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November 18, 2016

How to (Actually) Process Bitcoin Transactions

Filed under: bitcoin — Benjamin Vulpes @ 8:29 a.m.

James Stanley developed opinions about how to handle bitcoins while building a nifty, supposedly anonymous, Bitcoin/telephony bridge. Unfortunately, he labors outside the walls of the Most Serene Republic of Bitcoin, and so he's missing the typical 30-point bump in IQ that can be had for simply reading the logs1. As they say, "build one to throw away"--and it's never truer than if you don't know what you're building in the first place2.

My first treatment apprently didn't expound on the subject in adequate depth, and so here I am again: correcting the internet. This guide is less "do these three simple things" and more "do these two impossible things". What, you wanted to learn something, didn't you?

Assumptions:
- you (can) run a full TRB node
- you can extract transaction data from raw blocks

Running a full TRB node is table stakes for this game. It means getting up to speed with "V", The Republic's software distribution tool, and running the daemon you'll compile with mod6's offline build system on a semi-serious piece of metal. The most-public node that I run consumes over 5.7 gigs of RAM, and its current uptime is ~48 days3. Use a process supervisor (I'll leave writing up the details to trinque, but start with runit, and its accompanying log service svlogd. A TRB node will shit several gigs of log lines in a month, so do consider accounting for the disk consumption.

Once your node runs reliably, you need to sync it. If you don't already have a synced node, there's no way around simply downloading the whole blockchain and verifying it sequentially (pity the poor Ethereum bagholders, whose blockchain is over 75 (!) gigs at this point4. ). If you're a lucky sod, and are running a previously-synced 0.5.X node, you can simply copy the bitcoin data directory to your new box and start the new bitcoind process over there. Do remember to stop the synced node first, lest you bring down the data-integrity gods' wrath upon your head. Given the times involved, if you have a 0.6.X, and possibly a 0.7.X series node running and synced, consider pulling the same trick. I have no idea if it'll work, but I am eager for reports on that kind of science.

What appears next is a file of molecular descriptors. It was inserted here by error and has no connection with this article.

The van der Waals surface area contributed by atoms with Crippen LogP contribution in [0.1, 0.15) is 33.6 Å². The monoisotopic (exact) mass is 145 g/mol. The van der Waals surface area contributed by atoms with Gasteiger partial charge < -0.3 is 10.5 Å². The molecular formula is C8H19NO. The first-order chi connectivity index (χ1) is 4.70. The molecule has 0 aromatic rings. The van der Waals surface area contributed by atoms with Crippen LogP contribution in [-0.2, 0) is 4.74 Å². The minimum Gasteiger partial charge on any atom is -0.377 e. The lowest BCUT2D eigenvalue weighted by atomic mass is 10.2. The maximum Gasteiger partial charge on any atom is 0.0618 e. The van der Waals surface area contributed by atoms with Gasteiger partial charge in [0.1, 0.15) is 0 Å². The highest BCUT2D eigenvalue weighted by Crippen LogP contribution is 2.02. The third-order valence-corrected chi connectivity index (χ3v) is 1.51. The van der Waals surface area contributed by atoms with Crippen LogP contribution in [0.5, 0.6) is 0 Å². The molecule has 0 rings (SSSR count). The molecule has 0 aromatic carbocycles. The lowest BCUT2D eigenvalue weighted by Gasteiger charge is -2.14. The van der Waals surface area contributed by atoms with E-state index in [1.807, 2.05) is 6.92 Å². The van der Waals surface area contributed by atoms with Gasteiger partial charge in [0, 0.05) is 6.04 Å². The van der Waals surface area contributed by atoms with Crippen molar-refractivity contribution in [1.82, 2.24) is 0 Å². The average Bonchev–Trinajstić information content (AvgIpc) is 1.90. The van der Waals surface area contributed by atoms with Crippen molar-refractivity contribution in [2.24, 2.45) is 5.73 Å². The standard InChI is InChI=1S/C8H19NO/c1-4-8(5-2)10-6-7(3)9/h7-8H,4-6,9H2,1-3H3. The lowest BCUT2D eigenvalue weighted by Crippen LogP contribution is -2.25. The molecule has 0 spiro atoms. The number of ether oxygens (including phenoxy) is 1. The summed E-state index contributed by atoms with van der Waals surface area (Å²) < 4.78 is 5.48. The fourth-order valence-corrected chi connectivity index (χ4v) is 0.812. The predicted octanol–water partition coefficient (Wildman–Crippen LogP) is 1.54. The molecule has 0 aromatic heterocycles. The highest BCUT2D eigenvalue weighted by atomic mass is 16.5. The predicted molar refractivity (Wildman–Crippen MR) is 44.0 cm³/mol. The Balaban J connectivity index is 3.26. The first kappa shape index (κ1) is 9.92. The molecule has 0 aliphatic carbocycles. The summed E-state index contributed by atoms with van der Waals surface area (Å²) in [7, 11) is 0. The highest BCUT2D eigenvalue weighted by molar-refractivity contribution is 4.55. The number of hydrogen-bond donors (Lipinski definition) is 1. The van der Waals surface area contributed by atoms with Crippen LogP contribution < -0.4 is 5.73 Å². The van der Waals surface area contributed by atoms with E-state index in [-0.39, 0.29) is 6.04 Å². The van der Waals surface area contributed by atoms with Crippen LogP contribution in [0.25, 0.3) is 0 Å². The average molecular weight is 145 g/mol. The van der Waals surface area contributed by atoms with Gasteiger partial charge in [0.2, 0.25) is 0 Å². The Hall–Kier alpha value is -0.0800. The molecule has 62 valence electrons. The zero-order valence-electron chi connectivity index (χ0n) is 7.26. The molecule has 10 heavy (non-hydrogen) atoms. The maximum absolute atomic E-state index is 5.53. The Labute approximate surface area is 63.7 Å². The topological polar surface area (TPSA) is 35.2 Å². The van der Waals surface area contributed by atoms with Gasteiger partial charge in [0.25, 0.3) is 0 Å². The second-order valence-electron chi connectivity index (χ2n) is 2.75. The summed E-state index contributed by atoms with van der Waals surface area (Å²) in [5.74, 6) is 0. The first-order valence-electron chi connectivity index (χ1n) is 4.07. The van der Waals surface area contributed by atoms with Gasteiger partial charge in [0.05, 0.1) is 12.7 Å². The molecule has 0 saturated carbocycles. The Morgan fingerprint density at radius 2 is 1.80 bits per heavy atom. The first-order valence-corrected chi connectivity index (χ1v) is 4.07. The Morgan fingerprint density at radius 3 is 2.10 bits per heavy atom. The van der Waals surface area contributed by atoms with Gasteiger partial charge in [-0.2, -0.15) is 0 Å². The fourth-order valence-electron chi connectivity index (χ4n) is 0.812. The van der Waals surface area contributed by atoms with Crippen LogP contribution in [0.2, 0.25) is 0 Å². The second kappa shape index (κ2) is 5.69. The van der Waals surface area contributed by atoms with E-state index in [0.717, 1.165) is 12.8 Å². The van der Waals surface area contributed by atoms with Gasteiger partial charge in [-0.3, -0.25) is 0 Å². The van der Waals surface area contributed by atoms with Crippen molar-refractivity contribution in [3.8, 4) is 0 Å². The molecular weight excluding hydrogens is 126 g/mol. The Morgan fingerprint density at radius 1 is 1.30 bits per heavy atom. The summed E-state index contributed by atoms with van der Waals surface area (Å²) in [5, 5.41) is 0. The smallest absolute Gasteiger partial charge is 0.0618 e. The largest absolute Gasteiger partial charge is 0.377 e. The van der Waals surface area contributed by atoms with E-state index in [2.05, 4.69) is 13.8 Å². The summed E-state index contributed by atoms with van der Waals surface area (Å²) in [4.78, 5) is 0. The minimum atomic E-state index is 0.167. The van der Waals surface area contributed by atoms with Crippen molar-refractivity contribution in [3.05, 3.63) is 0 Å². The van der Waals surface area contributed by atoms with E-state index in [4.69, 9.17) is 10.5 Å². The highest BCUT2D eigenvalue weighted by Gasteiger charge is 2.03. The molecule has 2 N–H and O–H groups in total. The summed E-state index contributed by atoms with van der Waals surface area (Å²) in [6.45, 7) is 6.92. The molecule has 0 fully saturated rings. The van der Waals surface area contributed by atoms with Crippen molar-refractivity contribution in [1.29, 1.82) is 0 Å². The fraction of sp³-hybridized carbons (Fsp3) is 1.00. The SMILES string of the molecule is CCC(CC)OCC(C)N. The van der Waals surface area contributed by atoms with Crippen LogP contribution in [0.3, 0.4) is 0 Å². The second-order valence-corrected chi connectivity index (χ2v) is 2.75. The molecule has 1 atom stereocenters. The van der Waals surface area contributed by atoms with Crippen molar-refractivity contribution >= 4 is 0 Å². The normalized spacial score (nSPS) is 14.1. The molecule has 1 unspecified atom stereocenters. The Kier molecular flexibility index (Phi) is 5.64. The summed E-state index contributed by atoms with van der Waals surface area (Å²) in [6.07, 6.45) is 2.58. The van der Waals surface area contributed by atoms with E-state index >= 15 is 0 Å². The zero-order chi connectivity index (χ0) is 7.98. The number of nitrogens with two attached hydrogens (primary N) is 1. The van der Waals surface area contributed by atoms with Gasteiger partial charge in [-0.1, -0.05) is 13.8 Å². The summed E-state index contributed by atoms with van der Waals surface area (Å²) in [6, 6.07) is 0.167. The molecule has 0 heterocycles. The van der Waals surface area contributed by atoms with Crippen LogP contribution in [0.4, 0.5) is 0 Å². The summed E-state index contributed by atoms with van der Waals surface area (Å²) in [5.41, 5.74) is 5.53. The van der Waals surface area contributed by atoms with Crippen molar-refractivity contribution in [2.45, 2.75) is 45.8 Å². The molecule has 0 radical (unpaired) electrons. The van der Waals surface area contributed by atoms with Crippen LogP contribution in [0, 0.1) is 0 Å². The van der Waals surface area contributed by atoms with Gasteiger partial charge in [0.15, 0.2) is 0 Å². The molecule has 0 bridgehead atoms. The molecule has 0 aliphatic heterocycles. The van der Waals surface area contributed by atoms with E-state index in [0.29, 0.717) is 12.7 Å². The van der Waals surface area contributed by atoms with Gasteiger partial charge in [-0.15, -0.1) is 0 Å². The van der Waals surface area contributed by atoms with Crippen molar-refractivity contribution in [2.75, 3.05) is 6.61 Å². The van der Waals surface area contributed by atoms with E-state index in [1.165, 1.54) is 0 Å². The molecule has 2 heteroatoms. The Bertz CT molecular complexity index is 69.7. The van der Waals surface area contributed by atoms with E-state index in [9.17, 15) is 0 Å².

With node in hand, you may now proceed to dissect blocks (if you've pressed a standard TRB, it has a 'dumpblock' command. Go forth and figure out how to use it). I've already written up how to extract block headers, and while I failed to beat the "binary-types" library into cleanly parsing the binary blocks (see "binary-types:define-binary-class bitcoin-block-header" for what a clean binary definition looks like in that DSL), I turned around and implemented all of the slicing code behind mimisbrunnr in just a few days once I decided to do it by hand and forgo the bijective transform5. This code is not publically available, but if you show up in #trilema, get in the WoT and ask nicely, I might give you a copy.

Given the ability to slice blocks into headers and transactions, you may now begin to receive transactions. Implement a system that inspects each new block (or the nth-most recent block, for n such that you can sleep at night in the face of reorgs, forklets, and double-spends) for transactions paying to your receipt address -- the hasty sapper might simply grep output scripts for their address, but they'd take on the risk of false positives if the address is discarded during the script evaluation process. When users want to deposit funds, take the amount they wish to deposit and increase that by a number of satoshis small enough that your customers won't gripe, and with enough decimal places to serve your client base (whatever that means in your business). Upon receipt of funds, credit your customer's account. Scale this by increasing the nonce range and adding additional receipt addresses into your pool. Combinatorics are your ally here.